Walking the Talk and the Role of Third-Party Audits

One of the greatest complaints about ISO standards is that, in the wrong hands, they can "certify" mediocre, or even poor business practices.  Allowing the industry to regulate itself probably won't work, as research has suggested. At this point, compliance is based on the "honor code" and pharma regulators must trust companies to audit suppliers and to implement quality systems.  ICH guidelines are voluntary, after all.  There are a number of checkpoints in place such as cGMPs and GAMP.  But, on a wider scale, how can a company prove that it is doing what it says it's doing as far as creating a continuous quality improvement culture is concerned? John Walker, formerly the VP of quality and engineering with TechniKrom, is now working with Business Enterprise Mapping, and shared some of his thoughts in a brief interview recently.  The company is doing some interesting work in helping companies visualize the road ahead to achieve continuous quality improvement in all their internal processes. ISO is only a starting point, he said and gets companies to Level 3 (as defined by ISO...many pharma companies are probably around Level 1 or 2).  Eventually, the same auditors that do ISO inspections today might wind up doing the types of pharma inspections that could ensure ICH compliance. So it was interesting to learn that the EC is suggesting third-party audits of API manufacturers. And to learn that one German company, BIB, has achieved top ratings for its independence, positioning it well for doing these types of audits in the future.  Will DNV et al move into this area as well? For more (from inpharmatechnologist.com), read on. AMS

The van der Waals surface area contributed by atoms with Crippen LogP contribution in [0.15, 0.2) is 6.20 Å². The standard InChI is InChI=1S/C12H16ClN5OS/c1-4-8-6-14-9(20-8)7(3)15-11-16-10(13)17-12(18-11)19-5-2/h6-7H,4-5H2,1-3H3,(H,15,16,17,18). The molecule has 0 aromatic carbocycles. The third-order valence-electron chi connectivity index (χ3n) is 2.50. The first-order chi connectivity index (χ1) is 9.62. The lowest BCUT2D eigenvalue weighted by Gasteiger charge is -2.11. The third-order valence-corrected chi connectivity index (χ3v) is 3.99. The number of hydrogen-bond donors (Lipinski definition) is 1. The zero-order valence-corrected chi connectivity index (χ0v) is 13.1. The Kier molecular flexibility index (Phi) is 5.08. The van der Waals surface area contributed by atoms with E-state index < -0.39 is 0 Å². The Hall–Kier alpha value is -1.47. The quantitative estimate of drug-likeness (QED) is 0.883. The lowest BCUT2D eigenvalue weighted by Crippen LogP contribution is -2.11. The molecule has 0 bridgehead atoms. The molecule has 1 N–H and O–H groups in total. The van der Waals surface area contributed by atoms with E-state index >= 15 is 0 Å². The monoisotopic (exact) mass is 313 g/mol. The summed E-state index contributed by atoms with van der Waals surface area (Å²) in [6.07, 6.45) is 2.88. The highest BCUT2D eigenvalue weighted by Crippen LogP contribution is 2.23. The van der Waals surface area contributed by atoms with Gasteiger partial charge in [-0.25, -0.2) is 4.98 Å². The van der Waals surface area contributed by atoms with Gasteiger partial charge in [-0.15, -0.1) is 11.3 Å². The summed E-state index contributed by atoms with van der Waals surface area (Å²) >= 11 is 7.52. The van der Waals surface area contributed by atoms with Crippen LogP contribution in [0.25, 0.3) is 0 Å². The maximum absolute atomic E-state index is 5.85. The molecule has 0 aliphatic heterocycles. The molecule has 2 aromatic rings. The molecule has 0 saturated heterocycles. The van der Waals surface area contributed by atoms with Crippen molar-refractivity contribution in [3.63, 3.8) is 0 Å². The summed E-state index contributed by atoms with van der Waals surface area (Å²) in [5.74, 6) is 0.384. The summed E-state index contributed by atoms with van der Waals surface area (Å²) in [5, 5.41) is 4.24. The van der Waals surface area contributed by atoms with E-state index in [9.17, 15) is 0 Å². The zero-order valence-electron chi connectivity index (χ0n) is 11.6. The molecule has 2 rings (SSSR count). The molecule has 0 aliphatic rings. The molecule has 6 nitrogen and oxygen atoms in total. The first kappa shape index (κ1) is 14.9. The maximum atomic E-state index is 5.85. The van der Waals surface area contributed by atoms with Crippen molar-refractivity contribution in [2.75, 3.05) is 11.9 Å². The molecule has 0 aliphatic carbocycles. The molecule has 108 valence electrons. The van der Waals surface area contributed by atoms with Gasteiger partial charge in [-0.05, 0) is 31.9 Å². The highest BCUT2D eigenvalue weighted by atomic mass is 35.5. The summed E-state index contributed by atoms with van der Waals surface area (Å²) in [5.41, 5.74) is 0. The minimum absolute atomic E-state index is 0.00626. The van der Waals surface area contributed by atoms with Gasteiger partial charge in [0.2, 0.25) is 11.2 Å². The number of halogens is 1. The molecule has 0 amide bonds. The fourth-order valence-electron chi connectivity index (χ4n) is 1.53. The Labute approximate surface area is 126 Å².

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  • <p>Fake medicines are prevalent today. It is recommended to make sure that the drug being purchased is the real deal so that you will have the effect that is expected of the medicine bought. - <a href="http://oceans2003.org/nancy-alcorn">Nancy Alcorn</a> </p>


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